Programmes of Study
The department is involved a number of different study programmes and individual subjects. For a subject overview, see the DMF's central subject listing. If you have questions about the subjects for which ISM is responsible, you can direct your questions to our study advisers.
Professional Studies in Medicine
The Doctor-Patient course extends over the first two years of the programme of professional studies in medicine. The goal is for students to build basic clinical skills such as communication and practical examination techniques, through meetings with patients, other medical students and actors (F-lab). Patient meetings challenge the student's and the doctor's total competency. The course consequently puts an emphasis on knowledge, skills, and behaviour, and how these are integrated in realistic situations. Another important element in the student's total competency is the relationship between the personal and the professional. The students are therefore given guidance concerning personal development.
Problem-based Learning - PBL – is held in groups with 8-10 students each during the course of the first two years of medical studies. Everyone with teaching obligations participates as a group leader. The instruction takes as its starting point written casuistics, which students turn into problem exercises that they solve together using information about the illness's history.
IIIC is a semester devoted to environmental and community medicine. The core of the semester is a six-week placement in the municipal health services system. The Department of Community Medicine is responsible for the course content of this semester.
The Master's in Clinical Health Sciences encompasses 120 credits and is standardized over two years (four semesters). The first and second semesters are comprised of required and elective subjects. The required subjects give students a foundation in methods and knowledge of the health care services. The elective subjects allow students to specialize in selected areas. The third and fourth semesters are devoted to the master's thesis (60 credits), where students have the opportunity to practice and work independently and in a scientific way with a problem in the subject area. The programme encourages students to use experience and knowledge from their everyday lives in their coursework. Instruction is concentrated in intensive blocks of weeks. This makes it easier to combine work and studies. The programme is primarily intended for applicants with a degree from a three-year health sciences programme, but applicants with other degrees may be accepted after individual evaluation.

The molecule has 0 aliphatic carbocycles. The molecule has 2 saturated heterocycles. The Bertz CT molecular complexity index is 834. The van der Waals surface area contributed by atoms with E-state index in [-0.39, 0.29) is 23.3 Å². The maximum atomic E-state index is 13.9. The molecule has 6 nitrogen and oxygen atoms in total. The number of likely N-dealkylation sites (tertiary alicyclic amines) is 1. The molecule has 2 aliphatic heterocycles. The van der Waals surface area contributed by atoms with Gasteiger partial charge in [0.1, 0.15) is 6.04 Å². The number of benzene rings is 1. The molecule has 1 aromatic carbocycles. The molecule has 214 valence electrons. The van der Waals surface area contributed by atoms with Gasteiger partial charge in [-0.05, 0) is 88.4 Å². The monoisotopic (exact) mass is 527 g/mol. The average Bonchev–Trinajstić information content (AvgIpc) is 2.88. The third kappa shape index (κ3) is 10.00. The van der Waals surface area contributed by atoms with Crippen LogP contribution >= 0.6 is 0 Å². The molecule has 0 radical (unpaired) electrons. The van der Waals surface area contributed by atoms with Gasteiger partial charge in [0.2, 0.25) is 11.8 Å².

The Master's in Health Sciences encompasses 120 credits and is an interdisciplinary programme between ISM and ISH (the Department of Social Work and Health Sciences). The programme consists of required and elective courses. The master's thesis (45 credits) can be taken either at DMF (clinical option) or SVT (the Faculty of Social Sciences and Technology Management) (social sciences option). Instruction is concentrated in intensive blocks of weeks. The programme is intended for those with a three-year health degree from a university college, but students with a master's or bachelor's degree in social sciences may also apply for admission.
Africa Studies is an interdisciplinary three-year bachelor's and a two-year master's programme focused on Africa. The programme is also offered on-line. ISM and another department share responsibility for the "Illness and health in Africa" module (15 credits). The instruction focuses on disease, prevention and health promotion, along with the complex interplay between socioeconomic development, educational levels and health.
"Interdisciplinary Teamwork" is an interdisciplinary course for master's students at NTNU. The course is conducted in conjunction with different study programmes and faculties, and students work together in interdisciplinary groups on a selected problem from the community or the business world. ISM is responsible for a "village" with a community medicine theme. You can read more about this here (in Norwegian).
Norwegian-specific topics for physicians from outside EU/EEA
The Norwegian Directorate of Health has assigned the four Medical Faculties of Norway to arrange a joint course in subjects specific to the Norwegian Health Care system for phyisicians coming from countries outside of the European Union and European Economic Area. The course started in Spring 2011.
The course is divided up in three parts and offers an introduction into the following subjects:
- Organization of the Health Care system
- Health - and Social Rights
- The handling and use of medicines
- Cultural understanding
- National areas of investment in health
Requirements for application
Medical education on a level with the Norwegian cand.med.-eksamen, as assessed by The Norwegian Registration Authority for Health Personnel (SAFH). This includes proficiency in Norwegian.
Read more about the Norwegian - specific topics here (in Norwegian)
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- 1230-1430 for student inquiries
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Håkon Jarls gate 11
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